A recent study in press with Ecological Monographs collected and analyzed a long-term data set of fluctuations in perennial plant communities in the eastern Mojave Desert. During the 37-year period, most measures of the native perennial plant community changed temporally.Read More
In light of climatic trends, historic fire suppression, increasing incidence of large wildfires, and shrinking budgets, the authors propose a planting strategy that prioritizes accessibility, while reducing efforts within the dispersal range of seed trees and in areas with a high cost to probability-of-success ratio.
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Unlike the well-studied, large conifer forests of the northern Sierra Nevada, southern California conifer forests are less-studied and represent only about 8% of the landscape. But much like the forests to the north, these valuable ecosystems are at risk of type-converting to other vegetation types.Read More
A 2019 study by Meyer and others showed that the reestablishment of natural fire regimes can be highly effective at restoring the structure and understory diversity of red fir forests but have little effect on the health of red fir under increasing moisture stress associated with drought and warming climate.Read More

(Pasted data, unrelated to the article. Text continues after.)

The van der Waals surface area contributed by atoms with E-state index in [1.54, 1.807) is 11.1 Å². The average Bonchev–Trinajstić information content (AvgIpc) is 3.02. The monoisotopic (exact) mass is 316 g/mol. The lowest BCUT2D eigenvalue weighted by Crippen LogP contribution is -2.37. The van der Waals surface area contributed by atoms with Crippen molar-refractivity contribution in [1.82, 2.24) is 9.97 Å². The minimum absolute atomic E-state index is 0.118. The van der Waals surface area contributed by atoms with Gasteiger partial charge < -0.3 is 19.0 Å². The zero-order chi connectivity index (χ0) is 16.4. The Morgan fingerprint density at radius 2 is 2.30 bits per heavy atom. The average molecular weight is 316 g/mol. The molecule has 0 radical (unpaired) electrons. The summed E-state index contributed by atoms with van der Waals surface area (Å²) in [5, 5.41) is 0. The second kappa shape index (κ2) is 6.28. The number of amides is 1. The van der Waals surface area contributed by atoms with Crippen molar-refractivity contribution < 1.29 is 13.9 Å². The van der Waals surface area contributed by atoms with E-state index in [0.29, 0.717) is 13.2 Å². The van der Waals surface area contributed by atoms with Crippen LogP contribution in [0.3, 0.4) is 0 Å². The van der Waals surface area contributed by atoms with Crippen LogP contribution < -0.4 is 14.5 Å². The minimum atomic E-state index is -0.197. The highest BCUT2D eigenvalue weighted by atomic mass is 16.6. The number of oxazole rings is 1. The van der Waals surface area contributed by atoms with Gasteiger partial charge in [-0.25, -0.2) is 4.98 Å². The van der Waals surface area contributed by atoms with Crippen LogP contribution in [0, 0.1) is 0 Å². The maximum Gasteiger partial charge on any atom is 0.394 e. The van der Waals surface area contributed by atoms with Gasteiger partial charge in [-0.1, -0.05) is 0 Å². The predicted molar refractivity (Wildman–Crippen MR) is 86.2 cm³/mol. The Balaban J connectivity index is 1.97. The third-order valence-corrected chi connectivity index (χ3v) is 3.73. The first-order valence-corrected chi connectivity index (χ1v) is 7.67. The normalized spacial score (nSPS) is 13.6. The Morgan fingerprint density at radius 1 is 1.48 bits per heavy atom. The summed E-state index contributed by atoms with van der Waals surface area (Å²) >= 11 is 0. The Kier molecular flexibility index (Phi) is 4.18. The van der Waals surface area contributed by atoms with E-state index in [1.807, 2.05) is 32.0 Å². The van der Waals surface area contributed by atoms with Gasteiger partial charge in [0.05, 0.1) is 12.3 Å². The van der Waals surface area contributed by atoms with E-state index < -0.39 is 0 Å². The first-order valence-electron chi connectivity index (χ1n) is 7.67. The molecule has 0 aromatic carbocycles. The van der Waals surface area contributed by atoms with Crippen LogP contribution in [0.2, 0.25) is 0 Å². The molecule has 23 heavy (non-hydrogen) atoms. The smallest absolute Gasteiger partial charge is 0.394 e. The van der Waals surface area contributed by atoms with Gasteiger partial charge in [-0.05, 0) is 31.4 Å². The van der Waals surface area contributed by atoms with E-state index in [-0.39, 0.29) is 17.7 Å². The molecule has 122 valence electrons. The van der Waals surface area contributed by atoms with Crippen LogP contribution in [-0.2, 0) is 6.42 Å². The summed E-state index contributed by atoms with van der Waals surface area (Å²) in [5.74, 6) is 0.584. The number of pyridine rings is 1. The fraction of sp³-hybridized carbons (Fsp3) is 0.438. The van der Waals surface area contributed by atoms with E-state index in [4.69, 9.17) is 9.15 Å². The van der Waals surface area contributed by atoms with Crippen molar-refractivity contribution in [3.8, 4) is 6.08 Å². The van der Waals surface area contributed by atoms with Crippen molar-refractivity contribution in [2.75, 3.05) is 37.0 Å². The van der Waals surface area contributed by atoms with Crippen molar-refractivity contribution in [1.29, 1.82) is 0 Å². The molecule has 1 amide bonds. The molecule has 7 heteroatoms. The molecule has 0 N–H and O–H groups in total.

This study specifically surveyed county emergency managers; the individuals who are responsible for mitigating and responding to disaster events. The results suggest that emergency managers are subject to decision biases and by knowing this, we can improve emergency management and decision-making processes.Read More
Locating forest treatments in the right places can make them as or more effective than treating everywhere, shows new research out by Krofcheck et al. 2018. The authors found that restoring less acres strategically can have the same impacts as treating more area indiscriminately in terms of reducing high severity wildfire risk and carbon instability.Read More